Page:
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Replication in mammalian cells recapitulates the locus-specific differences in somatic instability of genomic GAA triplet-repeats

By Paul M. Rindler, Rhonda M. Clark, Laura M. Pollard, Irene De Biase and Sanjay I. Bidichandani


Friedreich ataxia is caused by an expanded (GAA·TTC)n sequence in intron 1 of the FXN gene. Small pool PCR analysis showed that pure (GAA·TTC)44+ sequences at the FXN locus are unstable in somatic cells in vivo, displaying both expansions and contractions. On searching the entire human and mouse genomes we identified three other genomic loci with pure (GAA·TTC)44+ sequences. Alleles at these loci showed mutation loads of <1% compared with 6.3–30% for FXN alleles of similar length, indicating that somatic instability in vivo is regulated by locus-specific factors. Since distance between the origin of replication and the (CTG·CAG)n sequence modulates repeat instability in mammalian cells, we tested if this could also recapitulate the locus-specific differences for genomic (GAA·TTC)n sequences. Repeat instability was evaluated following replication of a (GAA·TTC)115 sequence in transfected COS1 cells under the control of the SV40 origin of replication located at one of five different distances from the repeat. Indeed, depending on the location of the SV40 origin relative to the (GAA·TTC)n sequence, we noted either no instability, predominant expansion or both expansion and contraction. These data suggest that mammalian DNA replication is a possible mechanism underlying locus-specific differences in instability of GAA triplet-repeat sequences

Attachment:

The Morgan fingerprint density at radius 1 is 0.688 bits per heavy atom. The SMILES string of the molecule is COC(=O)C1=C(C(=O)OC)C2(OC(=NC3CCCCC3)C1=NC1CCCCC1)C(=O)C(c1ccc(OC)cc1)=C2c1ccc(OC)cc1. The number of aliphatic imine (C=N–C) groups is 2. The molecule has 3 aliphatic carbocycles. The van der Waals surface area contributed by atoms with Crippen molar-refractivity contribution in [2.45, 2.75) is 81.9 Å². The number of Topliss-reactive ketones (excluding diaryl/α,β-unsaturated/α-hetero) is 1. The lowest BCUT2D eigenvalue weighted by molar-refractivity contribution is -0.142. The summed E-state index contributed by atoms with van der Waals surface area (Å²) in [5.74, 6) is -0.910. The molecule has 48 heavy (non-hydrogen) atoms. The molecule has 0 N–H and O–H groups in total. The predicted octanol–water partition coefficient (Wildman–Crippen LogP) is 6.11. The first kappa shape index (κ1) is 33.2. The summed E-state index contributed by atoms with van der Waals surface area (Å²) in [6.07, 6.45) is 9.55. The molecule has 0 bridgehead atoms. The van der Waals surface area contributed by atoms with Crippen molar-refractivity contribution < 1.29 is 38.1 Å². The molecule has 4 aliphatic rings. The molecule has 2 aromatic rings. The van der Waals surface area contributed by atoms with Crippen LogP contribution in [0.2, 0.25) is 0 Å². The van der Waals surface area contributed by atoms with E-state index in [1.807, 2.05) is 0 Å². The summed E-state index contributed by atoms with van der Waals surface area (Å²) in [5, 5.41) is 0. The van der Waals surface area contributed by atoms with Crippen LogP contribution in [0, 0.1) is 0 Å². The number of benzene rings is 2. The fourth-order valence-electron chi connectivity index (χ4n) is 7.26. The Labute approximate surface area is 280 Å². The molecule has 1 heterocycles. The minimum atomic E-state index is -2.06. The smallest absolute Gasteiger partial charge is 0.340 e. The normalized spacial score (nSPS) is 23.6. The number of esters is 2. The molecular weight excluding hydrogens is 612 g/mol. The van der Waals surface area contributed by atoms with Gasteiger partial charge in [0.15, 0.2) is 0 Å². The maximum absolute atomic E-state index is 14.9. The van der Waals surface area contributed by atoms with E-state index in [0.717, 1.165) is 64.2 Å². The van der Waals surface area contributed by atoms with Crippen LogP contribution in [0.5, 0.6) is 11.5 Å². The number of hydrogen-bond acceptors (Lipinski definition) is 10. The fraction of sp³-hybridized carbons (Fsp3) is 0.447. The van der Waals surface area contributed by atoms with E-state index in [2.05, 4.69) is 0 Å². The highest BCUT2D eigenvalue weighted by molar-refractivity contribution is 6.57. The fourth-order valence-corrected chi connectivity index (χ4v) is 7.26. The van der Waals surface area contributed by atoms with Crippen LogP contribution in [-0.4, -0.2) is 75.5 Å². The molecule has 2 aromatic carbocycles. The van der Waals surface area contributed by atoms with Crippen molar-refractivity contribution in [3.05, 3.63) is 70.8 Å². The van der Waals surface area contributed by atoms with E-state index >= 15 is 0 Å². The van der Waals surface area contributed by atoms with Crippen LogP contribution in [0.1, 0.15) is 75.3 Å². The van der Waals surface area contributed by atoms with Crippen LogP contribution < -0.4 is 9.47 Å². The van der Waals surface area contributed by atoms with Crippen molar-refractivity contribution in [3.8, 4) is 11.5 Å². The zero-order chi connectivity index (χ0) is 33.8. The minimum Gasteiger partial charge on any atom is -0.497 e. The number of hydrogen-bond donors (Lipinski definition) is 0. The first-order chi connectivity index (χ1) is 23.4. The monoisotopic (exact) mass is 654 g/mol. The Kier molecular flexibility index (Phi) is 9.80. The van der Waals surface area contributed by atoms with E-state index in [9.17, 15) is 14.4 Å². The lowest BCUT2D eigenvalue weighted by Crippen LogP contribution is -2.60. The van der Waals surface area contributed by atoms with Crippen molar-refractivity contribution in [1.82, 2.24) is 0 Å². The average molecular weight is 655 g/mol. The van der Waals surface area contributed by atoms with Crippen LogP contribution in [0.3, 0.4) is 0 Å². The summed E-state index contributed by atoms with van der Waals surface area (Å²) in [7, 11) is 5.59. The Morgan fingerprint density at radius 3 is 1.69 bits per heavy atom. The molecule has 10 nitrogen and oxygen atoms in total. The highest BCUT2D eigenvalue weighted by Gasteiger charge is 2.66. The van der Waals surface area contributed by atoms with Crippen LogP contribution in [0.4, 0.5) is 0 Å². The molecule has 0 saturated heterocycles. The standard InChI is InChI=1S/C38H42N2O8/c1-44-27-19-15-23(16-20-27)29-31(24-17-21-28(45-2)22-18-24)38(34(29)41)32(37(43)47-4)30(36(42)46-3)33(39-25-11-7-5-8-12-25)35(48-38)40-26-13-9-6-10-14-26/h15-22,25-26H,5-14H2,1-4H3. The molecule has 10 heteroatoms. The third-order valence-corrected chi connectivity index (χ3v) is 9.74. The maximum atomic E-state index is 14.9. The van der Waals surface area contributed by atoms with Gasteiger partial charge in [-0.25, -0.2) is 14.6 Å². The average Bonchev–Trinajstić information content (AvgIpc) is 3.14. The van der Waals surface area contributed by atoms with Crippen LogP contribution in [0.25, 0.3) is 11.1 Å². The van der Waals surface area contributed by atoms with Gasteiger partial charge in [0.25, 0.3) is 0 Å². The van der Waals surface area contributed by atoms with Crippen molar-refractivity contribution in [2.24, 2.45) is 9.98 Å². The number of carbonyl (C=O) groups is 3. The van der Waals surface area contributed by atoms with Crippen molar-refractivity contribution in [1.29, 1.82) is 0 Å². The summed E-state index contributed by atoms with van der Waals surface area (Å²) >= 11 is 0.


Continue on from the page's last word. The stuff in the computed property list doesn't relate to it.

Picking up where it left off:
Topics: Molecular Biology
Publisher: Oxford University Press
OAI identifier: oai:pubmedcentral.nih.gov:1669776
Provided by: PubMed Central
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